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Scott Lemieux
Changing Perceptions of the Supreme Court

Hamilton hosted Scott Lemieux on Sept. 14 for a lecture on the changing scholarly perceptions of the role of the Supreme Court with regard to the future of voting rights in the U.S. Lemieux is a professor of political science at the College of Saint Rose, where he specializes in the Supreme Court and constitutional law more broadly. His lecture was in early celebration of Constitution Day, marked annually on September 17.  More ...

Hamilton to Commemorate Constitution Day on Sept. 17

Hamilton College will commemorate Constitution Day on Wednesday, Sept. 17, with a lecture titled "Alexander Hamilton's Constitutional Order" by Professor of Government Robert Martin at 4:10 p.m., in the Red Pit, KJ. The lecture is free and open to the public.  More ...

Rob Martin
Martin Describes Air of Dissent Surrounding Constitution Signing

On the occasion of 226th anniversary of the signing of the Constitution, Professor of Government Rob Martin spoke on the political landscape surrounding the Constitution and its influence on American democracy.  More ...

Robert Martin
Constitution Day Lecture to Feature Prof. Robert Martin

In honor of Constitution Day, Professor of Government Robert Martin will speak on the topic “Occupying Philadelphia in 1787: The Constitution’s Critics and the Birth of American Democratic Culture,” on Tuesday, Sept. 17, at 8 p.m., in the Red Pit, KJ.  The talk is free and open to the public.  More ...

Religious Freedom: Jefferson's Legacy, America's Creed
Ragosta Featured on WAMC's Academic Minute

WAMC/Northeast Public Radio’s Academic Minute will feature Visiting Assistant Professor of History John Ragosta's essay on National Day of Prayer on Thursday, May 2. Ragosta, author of the newly published Religious Freedom: Jefferson's Legacy, America's Creed, provides a brief summary of the role of prayer in U.S. history. The broadcast can be heard locally at 7:34 a.m. or 3:56 p.m. at 90.3 FM and at InsideHigherEd.com.  More ...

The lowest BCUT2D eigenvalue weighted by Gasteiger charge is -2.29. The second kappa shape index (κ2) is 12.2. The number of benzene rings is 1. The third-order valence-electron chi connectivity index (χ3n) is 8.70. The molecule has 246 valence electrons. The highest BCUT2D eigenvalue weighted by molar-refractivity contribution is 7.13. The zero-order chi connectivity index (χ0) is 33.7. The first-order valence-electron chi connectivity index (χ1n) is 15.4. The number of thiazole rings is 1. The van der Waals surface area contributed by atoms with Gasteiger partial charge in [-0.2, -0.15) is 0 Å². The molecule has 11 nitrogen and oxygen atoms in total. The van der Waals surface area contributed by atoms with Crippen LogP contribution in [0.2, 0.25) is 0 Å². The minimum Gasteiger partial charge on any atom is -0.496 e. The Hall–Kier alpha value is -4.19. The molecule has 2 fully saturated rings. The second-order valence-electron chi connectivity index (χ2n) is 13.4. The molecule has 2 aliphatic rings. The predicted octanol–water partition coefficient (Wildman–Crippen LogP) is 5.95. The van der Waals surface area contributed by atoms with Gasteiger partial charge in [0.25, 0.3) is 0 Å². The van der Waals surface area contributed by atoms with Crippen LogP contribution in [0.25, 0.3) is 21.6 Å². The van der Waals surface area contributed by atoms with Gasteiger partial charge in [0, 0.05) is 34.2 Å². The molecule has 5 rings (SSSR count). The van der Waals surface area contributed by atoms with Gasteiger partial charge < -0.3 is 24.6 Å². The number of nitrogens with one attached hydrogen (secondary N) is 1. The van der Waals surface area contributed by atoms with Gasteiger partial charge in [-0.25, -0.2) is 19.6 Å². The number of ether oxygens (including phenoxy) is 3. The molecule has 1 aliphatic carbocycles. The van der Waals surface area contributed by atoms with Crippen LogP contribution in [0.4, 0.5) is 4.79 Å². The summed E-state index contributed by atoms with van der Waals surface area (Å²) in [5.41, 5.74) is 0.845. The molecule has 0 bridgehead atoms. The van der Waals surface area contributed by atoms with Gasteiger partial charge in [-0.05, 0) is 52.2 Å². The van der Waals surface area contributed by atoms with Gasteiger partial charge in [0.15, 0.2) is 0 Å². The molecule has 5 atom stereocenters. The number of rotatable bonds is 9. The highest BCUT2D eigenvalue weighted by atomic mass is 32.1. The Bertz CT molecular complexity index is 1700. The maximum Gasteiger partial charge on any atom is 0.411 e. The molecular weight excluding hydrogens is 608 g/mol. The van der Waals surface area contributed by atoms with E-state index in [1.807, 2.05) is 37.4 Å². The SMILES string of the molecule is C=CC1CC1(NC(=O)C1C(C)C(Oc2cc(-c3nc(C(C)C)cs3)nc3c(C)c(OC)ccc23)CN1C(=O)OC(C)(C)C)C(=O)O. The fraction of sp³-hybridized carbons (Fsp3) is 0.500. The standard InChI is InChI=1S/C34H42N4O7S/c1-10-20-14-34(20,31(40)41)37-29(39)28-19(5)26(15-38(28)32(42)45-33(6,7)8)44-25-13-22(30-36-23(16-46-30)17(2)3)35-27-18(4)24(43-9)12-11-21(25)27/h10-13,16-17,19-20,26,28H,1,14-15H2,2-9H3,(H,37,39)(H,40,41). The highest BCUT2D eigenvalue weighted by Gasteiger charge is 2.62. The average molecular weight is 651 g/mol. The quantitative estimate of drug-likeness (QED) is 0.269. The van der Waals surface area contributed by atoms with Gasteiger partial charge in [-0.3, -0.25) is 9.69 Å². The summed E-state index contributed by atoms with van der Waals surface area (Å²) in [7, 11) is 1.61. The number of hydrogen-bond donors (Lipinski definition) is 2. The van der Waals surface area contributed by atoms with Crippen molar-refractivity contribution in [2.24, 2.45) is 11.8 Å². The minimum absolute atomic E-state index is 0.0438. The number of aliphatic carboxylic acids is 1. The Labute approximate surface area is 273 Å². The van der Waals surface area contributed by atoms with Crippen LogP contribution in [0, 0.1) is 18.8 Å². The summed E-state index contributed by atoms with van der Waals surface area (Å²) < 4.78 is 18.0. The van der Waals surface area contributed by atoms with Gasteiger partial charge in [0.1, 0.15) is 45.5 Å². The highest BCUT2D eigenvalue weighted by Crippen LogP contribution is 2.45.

John Ragosta
Huffington Post Publishes Ragosta Essay

In response to an attack on CIA Director John Brennan for taking the oath of office with a hand on George Washington's copy of the Constitution rather than the Bible, Visiting Assistant Professor of History John Ragosta wrote a response in an essay published by The Huffington Post. In “Bravo for Brennan!,” which appeared on the publication’s website on March 14,  Ragosta explained that “The Constitution does not require that a Bible be used for the oath of office.  More ...

John Ragosta
Washington Post Features Ragosta Oped

An opinion piece titled “Something to Celebrate on Religious Freedom Day” and written by Visiting Assistant Professor of History John Ragosta appeared on the Washington Post website as well as the Religious News Service. The essay was published on Religious Freedom Day, Jan. 16, which is defined as a day to celebrate the adoption of Thomas Jefferson’s Virginia Statute for Establishing Religious Freedom.  More ...

John Ragosta
Would Jefferson Have Opposed Thanksgiving?

Visiting Assistant Professor of History John Ragosta pondered the question of whether President Thomas Jefferson would have opposed the official Thanksgiving holiday in an invited column on the University of Virginia Thoughts from the Lawn blog that appeared on Nov. 5. Ragosta is the author of the forthcoming book Religious Freedom: Jefferson’s Legacy, America’s Creed.  More ...

Constitution Day Lecture Features Jay Sekulow
Jay Sekulow, the chief counsel for the American Center for Law & Justice, gave the third annual David Aldrich Nelson Lecture in Constitutional Jurisprudence on Sept. 17 in the Chapel. He talked about the importance of the freedom of speech and freedom of religion in American society. More ...
Paul Finkelman
Albany Law Professor Speaks on U.S. Constitution and Slavery
Distinguished Professor of Law and Public Policy at Albany Law School Paul Finkelman delivered a lecture on constitutional jurisprudence and roles of slavery and race in the construction of the Declaration of Independence and the U.S. Constitution Thursday evening. An expert in American legal history, race and the law, slavery and the constitution and the founding fathers, Finkelman began his remarks with a famous quote by Thomas Jefferson, the fundamental architect of American ideology. More ...